If You Were A Dinosaur, My Love, by Rachel Swirsky (Hugo Nom)
Posted June 23, 2014on:
All of the Hugo nominated short stories are available to read online, and you can read Rachel Swirsky’s lyrically haunting “If You Were A Dinosaur, My Love”, from the March issue of Apex Magazine, here. (I’ll be posting reviews of the Hugo Nom’d short stories all week)
Here are my thoughts on “If You Were A Dinosour, My Love”, by Rachel Swirsky.
Half song, half prose poem, half prayer, with each paragraph beginning with the last phrase of the previous paragraph, the story put me in the mind of how a masterfully composed symphony returned to variations on a theme.
The title is the first line of the story, and it builds so very slowly – she’s going through a thought experiment of if he was a dinosaur. That his singing voice would be beautiful, that the geneticists would be all over him, that so he wouldn’t be lonely they would clone a mate for him, and even though she’d have lost him to a lady dinosaur, she wouldn’t be sad for losing him.
This is not a story, this is a kaleidoscope, with each touch, each incremental move of the barrel bringing something completely different into focus, taking you somewhere else, taking you one step closer to where the narrator is, at first, afraid to go. She wants to give you the imaginative, the impossible, the fantastically beautifully absurd before forcing you down to reality. You’re not sure where the story is going, you’re spiraling towards something, obviously, but the pitch perfect imagery is such a distraction that you don’t really care where you’re going. And then the end smacks you like a T-Rex’s jaw clamping down on your neck, and you suddenly know, without a doubt, exactly where that first sentence came from, where every sentence and thought came from. But a T-Rex is not about to eat you, this is reality and you are unfortunately, doomed to live.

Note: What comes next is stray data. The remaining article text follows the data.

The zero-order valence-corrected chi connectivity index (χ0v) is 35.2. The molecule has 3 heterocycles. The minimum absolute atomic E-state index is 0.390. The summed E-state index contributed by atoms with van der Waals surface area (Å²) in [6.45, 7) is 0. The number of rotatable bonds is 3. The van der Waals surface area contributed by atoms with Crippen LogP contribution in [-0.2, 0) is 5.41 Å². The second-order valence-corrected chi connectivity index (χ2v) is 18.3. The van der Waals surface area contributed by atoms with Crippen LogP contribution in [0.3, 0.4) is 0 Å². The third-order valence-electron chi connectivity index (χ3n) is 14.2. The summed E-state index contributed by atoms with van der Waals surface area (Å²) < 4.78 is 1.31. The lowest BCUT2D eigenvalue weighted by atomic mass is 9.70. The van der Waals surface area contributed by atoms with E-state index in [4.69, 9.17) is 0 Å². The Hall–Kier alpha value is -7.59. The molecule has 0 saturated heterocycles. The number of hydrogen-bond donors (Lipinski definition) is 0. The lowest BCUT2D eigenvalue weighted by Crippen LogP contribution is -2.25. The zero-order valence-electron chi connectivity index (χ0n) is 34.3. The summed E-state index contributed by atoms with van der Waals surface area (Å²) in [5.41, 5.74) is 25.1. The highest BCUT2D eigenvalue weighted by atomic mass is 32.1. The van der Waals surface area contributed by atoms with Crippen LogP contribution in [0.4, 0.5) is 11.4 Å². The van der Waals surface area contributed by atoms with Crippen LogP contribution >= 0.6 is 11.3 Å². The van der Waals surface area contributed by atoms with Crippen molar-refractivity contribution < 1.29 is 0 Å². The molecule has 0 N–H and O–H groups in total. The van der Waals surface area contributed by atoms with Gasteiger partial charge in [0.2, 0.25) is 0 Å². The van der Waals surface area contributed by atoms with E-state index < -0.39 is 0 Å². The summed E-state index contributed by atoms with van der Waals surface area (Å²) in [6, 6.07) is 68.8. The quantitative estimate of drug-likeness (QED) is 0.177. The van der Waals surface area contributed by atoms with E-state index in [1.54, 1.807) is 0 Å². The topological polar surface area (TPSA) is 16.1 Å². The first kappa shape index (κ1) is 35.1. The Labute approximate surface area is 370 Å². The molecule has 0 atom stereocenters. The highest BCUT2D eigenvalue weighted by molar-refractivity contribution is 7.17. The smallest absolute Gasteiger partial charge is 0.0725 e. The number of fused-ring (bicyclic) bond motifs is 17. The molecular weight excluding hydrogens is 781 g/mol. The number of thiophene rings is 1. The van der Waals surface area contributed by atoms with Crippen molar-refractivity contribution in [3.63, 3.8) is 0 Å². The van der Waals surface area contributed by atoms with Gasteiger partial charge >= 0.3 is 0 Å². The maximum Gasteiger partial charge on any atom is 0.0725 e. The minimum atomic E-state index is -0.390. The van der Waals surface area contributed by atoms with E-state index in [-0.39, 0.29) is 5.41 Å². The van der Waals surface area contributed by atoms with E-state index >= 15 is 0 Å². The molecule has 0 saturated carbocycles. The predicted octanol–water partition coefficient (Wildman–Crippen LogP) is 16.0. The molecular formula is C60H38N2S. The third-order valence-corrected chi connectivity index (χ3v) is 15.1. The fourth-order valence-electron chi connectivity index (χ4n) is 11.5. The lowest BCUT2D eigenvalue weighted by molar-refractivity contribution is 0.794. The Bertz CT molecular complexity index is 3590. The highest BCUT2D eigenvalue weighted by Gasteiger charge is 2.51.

You’ll be lured in by the lyricalness, pulled in further by the inescapable emotion, and then profoundly moved by the haunting devastation. This story killed me a little bit, and then I read it again, and it killed me a little bit more. A truly amazing piece.